In some parts of the country the first part of September can still be hot, muggy and buggy. Cooler fall days are coming though, if not already here, depending on where you live.
Summer crowds are gone now from local lakes and rivers and the fishing is great as they gorge themselves for the cold months ahead. It’s a great time to stock the freezer with fish for your winter enjoyment. It’s also a great time to paddle around the lake or float a river.
If you are a deer hunter it is time to get ready or go hunting. Bow hunting opens in September in some states as does teal and dove hunting. If you’re a western big game hunter the elk are waiting and so are the mule deer and antelope.
Camp grounds are a lot less crowded than summer days and hiking trails are too. September in the great outdoors is waiting for you, so get out there and enjoy!
DELICIOUS DOVE AND CRAPPIE TREAT
Dove hunting is a whole lot of fun and dove breast are delicious. The simplest preparation is to make kabobs with your favorite veggies. Let them sit for an hour in your favorite marinade if you wish but there really isn’t much gamey taste. A bunch of fried fall crappie fillets served along with them is a delicious treat.
BET YOU DIDN’T KNOW
Pound for pound, the hummingbird has the most powerful muscles of any animal.
FISHING IN YOUR HUNTING CLOTHES
I have seen anglers fishing in bright, colorful clothing under the fall sun and more often than not, they are not having very good luck. In most cases, that’s sometimes because of what they are wearing. Fish can see movement above the water and hide before an angler even realizes they are close to fish.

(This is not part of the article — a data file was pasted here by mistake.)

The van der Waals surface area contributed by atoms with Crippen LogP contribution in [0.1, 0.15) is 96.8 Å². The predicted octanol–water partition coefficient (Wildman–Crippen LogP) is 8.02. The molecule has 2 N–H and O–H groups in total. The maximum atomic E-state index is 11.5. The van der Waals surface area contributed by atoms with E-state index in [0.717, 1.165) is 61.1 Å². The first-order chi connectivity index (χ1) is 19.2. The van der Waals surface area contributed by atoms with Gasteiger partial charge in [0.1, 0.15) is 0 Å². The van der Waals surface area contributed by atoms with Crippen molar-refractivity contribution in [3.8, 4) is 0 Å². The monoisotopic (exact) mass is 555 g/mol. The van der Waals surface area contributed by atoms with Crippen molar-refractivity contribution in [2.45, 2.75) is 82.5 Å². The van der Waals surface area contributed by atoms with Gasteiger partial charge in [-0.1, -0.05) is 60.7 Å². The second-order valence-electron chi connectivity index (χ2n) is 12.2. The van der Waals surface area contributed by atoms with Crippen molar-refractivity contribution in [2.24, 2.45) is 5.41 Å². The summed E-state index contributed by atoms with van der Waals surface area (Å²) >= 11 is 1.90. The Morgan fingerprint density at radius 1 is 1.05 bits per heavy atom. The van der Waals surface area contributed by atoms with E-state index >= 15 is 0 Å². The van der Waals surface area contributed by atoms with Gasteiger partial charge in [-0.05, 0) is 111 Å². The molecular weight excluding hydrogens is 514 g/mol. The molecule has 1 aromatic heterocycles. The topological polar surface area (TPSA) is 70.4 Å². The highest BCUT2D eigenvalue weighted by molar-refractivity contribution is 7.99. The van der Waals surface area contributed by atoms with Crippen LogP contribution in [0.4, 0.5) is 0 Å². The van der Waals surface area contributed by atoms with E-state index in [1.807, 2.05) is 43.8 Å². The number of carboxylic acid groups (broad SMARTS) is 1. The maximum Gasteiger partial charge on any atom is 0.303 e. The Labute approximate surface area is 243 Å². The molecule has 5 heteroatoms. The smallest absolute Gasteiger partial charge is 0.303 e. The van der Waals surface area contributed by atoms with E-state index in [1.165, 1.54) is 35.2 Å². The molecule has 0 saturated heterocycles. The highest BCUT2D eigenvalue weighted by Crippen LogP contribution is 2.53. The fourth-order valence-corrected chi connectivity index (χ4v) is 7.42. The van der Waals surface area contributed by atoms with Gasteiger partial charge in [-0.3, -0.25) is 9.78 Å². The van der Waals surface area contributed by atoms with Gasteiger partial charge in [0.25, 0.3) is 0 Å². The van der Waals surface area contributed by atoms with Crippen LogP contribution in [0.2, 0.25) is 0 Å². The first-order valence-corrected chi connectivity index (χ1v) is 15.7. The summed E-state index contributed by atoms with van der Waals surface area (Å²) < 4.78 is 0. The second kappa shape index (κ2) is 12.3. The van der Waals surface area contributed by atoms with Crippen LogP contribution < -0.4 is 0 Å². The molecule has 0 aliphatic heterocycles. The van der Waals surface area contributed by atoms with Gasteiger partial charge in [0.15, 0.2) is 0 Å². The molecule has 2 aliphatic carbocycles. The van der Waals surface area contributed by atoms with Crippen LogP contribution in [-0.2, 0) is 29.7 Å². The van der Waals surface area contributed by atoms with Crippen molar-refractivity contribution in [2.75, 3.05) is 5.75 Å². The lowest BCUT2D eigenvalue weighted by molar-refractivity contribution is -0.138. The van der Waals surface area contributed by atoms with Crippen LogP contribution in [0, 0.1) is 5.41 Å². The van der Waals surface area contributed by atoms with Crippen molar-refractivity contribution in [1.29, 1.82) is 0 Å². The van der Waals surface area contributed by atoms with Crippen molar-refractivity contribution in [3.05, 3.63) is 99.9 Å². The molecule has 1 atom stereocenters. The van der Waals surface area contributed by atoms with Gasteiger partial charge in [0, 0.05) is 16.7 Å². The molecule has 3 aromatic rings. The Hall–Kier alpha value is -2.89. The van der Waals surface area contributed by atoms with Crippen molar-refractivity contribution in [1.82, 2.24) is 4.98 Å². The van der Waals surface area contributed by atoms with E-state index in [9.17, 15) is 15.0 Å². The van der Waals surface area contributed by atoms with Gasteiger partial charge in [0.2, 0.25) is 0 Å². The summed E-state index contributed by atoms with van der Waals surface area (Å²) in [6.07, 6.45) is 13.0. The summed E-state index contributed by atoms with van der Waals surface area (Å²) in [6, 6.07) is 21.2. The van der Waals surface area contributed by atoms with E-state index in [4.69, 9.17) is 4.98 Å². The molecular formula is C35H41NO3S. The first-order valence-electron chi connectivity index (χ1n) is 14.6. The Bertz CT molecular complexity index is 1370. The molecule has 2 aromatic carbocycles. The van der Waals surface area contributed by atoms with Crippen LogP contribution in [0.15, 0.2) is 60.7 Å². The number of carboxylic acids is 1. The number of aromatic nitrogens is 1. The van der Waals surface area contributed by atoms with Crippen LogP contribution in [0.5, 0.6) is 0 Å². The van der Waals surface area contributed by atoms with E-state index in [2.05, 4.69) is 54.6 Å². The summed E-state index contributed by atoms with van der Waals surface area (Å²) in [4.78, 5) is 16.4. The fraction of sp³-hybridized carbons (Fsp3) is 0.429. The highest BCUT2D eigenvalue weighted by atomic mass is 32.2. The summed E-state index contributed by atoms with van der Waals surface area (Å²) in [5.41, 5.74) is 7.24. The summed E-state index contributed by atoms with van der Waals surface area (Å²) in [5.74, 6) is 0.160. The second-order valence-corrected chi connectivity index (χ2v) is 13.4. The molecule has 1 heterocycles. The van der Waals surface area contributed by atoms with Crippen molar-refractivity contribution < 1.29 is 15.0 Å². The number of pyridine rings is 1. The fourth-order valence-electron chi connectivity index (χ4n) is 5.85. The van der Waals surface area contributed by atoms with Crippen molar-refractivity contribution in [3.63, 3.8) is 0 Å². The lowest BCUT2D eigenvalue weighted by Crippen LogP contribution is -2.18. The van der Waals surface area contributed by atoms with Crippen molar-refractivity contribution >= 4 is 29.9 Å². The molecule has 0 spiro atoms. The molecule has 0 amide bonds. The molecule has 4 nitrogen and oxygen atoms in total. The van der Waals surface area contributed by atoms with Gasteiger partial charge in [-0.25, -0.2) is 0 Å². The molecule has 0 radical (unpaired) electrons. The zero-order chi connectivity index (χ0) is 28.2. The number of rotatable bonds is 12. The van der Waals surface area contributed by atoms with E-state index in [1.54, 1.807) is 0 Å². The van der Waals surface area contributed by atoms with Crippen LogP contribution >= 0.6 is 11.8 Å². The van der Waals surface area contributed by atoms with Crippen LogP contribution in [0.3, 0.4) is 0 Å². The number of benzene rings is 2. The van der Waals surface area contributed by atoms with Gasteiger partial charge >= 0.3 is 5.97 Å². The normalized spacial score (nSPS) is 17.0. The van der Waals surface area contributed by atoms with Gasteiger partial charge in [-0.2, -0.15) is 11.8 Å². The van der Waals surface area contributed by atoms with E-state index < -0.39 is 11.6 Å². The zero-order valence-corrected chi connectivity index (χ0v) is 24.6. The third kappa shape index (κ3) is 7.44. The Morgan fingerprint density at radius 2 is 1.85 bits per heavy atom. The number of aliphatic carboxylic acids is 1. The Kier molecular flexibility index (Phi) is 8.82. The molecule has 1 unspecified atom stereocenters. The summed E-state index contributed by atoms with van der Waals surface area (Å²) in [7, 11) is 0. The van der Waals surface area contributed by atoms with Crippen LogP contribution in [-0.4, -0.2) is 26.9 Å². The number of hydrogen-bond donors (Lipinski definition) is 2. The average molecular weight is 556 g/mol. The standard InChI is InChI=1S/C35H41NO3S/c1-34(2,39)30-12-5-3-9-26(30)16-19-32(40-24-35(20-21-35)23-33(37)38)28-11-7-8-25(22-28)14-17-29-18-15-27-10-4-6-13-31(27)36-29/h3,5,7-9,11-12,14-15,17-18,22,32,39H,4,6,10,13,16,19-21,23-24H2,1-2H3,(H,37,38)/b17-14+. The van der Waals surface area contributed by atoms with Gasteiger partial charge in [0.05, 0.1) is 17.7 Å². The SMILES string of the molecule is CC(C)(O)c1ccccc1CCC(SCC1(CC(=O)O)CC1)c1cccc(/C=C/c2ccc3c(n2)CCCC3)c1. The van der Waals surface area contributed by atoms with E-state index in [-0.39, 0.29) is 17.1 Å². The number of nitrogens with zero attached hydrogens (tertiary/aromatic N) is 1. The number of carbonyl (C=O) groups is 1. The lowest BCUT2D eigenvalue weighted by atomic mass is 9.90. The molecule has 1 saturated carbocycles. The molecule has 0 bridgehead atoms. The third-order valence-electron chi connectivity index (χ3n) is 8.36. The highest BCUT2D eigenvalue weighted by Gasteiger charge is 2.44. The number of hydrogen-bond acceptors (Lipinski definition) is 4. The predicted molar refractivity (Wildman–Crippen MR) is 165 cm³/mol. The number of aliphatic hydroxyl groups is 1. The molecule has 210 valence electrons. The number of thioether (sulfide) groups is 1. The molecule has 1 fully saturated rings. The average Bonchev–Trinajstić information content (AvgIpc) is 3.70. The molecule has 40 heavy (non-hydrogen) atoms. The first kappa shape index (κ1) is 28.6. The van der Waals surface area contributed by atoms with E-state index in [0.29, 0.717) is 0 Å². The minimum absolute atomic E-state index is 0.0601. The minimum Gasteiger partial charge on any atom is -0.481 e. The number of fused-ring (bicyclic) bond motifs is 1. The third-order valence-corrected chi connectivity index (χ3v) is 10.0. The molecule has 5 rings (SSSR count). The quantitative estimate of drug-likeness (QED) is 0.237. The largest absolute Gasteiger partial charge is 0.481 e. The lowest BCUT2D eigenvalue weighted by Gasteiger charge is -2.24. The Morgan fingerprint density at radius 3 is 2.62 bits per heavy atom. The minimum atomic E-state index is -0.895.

The wise fisherman will wear camouflage clothes while fishing in the thin water of fall. In fact, it’s a good idea to wear camouflage clothing year-round. Fishing clothing companies have figured that out too and are offering several choices of fishing camo that will hide you from the fish.
ROADS OF GOLD
The beautiful Goldenrods are the most common fall roadside wildflowers. Contrary to popular belief, they do not cause hay fever. Goldenrod pollen is heavy and sticky and must be carried from plant to plant by insects. It is the windborne pollen of the inconspicuous ragweed that is probably to blame for your runny nose and watery eyes.
EYES IN THE NIGHT
Early season bow hunters and even fishermen often spy greenish pin pricks of light in the glare of flashlights. That’s not dew they’re seeing. By September, young spiders born throughout the spring and summer have matured into adults. Many of these are Wolf spiders, whose large eyes reflect light with an eye shine not unlike that of a deer and other mammals.
SOMETHING TO THINK ABOUT
“One word of caution, though, should you ever buy commercial worms. If you go into a backwoods gas station and find a large, rough-looking woman behind the cash register, don’t ask, “Do you have worms?” My friend Retch Sweeney did that a while back. He should get out of his full-body cast any day now.” ~Patrick McManus, The Horse in My Garage and Other Stories